Saturday, August 26, 2006

Special Ed. and a word I hate

I hate the word retarded. It's something that instantly makes my lips press together and my muscles tense. If one of my students bumps his or her toe and the word shit tumbles out of their mouth, I'm 100% likely to ignore it. But woe to the person in my classroom who calls someone else a retard or describes something or someone as retarded, whether the speaker be adult or child.

Seriously, is it so fucking much to ask that a blameless segment of our population be treated with some dignity?

Anyway, I have at least three special education students in my classroom. I may have another whose family refuses to sign off on it, which puts me in a frustrating position as an educator. But special education has changed a whole lot since I was in elementary school in the 80s. I remember special ed as being kids who had significant, sweeping developmental difficulties. Down's kids, for example. Nowadays, special ed encompasses a lot of issues. A student can be both special education and gifted/talented. I have one boy in my classroom who sort of encapsulates the new version of special ed, at least for me. I'll call him Enrique. Enrique is a hyperactive kid (ADD diagnosis) with hands in constant motion and eyes that refuse to look directly at me. He's a complete smart ass who is entirely too cynical and negative for a ten year old. Maybe that's why I like him so much. Everything I introduce is greeted with a groan and a "but I hate that..." from him. Yet during classroom discussions, his hand never goes down. He wants to answer every question and when I call on him, he does so thoroughly and insightfully. He comes up with observations I consider very mature even for a student several grades above him. Then I saw his journal. Enrique writes on an approximately kindergarten to 1st grade level. His handwriting is the scrawl of a much younger child, as if he is drawing a representation of the letters instead of just writing them. It all runs together, with no real breaks between sentences and no punctuation to be seen. All I get are a list of modifications to be made (preferential seating, allow use of highlighter markers during reading, shortened assignments, more time for completion, etc). I don't know what the actual issue is.

Enrique is just one example of what special ed means now. It's not so easy anymore. To make it even more complicated, I have two sides tugging at me over what to do with my special ed students. On one hand, I have my principal saying that we want full inclusion. That means keeping special ed students in the classroom with non-special ed students for every subject. But then I have the resource teacher pulling them out, or trying to, for every subject. And the principal doesn't seem to have a problem with that. Honestly, I have no idea what to do with them. Enrique's English is excellent. He doesn't even have a trace of an accent. I'm not sure why he's in the bilingual class. But my other two special ed students are extremely limited in English proficiency. The resource teacher speaks some Spanish, but isn't bilingual. We pay a lot of lip service to the concept of "No Child Left Behind," but I have the terrible feeling that two of my students are going to be left in the dust, no matter what I do. I can't teach them if they keep being pulled out of my classroom. But, even though they keep getting yanked over to resource, I'm still held accountable for their testing.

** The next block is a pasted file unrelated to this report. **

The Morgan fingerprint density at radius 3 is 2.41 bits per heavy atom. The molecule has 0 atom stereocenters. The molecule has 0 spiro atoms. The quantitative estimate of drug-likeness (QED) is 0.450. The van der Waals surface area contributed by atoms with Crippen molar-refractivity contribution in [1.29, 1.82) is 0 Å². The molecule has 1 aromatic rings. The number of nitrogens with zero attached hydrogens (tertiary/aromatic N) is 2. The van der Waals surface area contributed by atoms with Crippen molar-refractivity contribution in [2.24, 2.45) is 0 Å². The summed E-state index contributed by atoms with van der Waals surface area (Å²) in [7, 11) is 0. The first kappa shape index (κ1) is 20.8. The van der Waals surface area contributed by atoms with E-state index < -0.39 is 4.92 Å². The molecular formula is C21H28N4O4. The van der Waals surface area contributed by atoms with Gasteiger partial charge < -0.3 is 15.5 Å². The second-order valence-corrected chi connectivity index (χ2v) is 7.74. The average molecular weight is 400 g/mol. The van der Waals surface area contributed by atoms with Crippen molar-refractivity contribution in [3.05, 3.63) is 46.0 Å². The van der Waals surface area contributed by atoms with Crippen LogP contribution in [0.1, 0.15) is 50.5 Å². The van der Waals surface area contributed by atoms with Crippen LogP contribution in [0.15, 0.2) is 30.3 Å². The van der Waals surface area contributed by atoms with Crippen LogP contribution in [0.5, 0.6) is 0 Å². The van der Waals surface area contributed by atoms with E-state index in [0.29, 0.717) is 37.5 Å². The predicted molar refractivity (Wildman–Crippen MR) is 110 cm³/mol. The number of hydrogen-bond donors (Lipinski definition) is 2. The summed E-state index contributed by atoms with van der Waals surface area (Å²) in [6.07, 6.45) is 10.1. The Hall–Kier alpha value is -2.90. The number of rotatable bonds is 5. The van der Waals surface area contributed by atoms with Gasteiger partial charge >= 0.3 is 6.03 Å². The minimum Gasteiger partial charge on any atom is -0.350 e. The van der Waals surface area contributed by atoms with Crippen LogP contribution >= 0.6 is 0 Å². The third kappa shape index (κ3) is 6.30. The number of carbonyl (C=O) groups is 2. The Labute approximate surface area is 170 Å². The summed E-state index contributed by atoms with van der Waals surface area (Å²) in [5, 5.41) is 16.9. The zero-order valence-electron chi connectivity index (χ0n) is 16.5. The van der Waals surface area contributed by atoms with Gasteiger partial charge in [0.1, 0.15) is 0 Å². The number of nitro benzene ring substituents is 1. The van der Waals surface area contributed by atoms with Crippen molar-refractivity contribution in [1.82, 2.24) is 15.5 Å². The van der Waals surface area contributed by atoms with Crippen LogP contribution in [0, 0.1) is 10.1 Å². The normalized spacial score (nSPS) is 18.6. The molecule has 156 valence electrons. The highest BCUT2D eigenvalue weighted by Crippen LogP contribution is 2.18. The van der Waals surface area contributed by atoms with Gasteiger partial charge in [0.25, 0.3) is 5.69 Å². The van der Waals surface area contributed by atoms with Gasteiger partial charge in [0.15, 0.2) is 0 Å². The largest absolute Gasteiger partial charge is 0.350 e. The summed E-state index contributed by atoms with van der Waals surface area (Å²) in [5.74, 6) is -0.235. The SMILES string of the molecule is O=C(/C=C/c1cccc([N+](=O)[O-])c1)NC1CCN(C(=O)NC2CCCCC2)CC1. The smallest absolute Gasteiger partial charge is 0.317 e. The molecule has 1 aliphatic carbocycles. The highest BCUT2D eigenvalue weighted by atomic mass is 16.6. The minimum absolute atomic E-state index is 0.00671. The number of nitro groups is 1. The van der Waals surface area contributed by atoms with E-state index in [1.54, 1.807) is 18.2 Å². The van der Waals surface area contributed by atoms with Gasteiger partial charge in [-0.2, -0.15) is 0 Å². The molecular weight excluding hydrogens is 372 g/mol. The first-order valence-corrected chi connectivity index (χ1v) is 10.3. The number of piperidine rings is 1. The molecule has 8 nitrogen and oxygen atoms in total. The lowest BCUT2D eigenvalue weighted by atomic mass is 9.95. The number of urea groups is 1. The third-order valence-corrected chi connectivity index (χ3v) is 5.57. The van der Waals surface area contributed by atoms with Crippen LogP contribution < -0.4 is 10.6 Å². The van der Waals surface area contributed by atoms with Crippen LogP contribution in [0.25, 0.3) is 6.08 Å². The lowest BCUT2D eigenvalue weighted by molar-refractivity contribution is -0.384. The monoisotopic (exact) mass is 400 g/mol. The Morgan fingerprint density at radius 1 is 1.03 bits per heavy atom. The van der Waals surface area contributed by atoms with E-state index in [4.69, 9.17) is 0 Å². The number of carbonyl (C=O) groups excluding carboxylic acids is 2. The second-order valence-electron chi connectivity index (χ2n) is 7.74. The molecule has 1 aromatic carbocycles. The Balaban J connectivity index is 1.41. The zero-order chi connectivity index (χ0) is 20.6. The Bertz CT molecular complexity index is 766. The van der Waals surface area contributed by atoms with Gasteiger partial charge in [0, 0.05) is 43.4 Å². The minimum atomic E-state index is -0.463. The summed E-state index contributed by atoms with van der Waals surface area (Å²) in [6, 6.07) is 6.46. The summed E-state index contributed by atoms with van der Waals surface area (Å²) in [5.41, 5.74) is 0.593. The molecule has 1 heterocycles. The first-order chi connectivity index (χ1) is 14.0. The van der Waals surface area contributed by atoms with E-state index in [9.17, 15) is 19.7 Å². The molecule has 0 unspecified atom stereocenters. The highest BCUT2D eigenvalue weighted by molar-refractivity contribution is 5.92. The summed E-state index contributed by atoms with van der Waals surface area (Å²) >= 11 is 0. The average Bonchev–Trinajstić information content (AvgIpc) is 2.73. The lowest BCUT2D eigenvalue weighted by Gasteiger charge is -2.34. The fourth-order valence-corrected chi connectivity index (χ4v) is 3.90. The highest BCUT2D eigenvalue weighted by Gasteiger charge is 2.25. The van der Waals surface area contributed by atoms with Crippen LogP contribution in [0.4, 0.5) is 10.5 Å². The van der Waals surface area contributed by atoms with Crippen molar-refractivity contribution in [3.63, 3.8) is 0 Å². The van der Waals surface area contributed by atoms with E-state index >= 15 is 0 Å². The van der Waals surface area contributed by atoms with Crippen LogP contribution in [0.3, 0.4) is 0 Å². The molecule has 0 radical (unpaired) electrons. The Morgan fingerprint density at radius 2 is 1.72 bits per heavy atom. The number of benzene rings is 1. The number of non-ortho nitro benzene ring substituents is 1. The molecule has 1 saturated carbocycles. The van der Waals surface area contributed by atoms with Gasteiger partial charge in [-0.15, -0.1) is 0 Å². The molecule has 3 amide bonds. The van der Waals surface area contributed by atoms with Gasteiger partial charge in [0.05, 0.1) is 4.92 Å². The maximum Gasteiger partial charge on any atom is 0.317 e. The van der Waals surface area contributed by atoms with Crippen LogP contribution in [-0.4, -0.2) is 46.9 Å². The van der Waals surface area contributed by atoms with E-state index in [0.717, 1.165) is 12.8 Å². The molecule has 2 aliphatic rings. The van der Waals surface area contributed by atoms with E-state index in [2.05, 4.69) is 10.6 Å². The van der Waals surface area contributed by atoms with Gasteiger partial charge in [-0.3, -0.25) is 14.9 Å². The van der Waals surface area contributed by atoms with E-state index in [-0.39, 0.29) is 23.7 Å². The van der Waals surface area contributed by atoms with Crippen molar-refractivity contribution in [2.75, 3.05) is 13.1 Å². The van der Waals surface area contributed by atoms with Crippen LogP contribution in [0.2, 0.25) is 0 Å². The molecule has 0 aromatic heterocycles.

And that leads me to a bit of terror about the testing thing. There is a shitload of testing kids have to take, to the point where I think we spend about a month of combined days of what could be instructional time taking standardized tests. Since my kids are 4th graders, they now have to take their tests in the same level of higher, academic English that native speakers do. They are graded by the same standards. From what I understand, the special education students are also required to be tested, the only difference is that they receive a test with fewer questions. I have been told that some of the tests don't count towards our school ratings (and my personal accountability), but that some do. I can't seem to get a straight answer about which is which, though. So, in a nutshell, I have limited English, special education students who, despite being severely under their grade levels in reading and writing, are being held to the same standards as regular education students. And, despite them being constantly pulled out of my class, I am responsible and accountable for their scores.

Maybe I should start taking steps to prevent ulcers right away.


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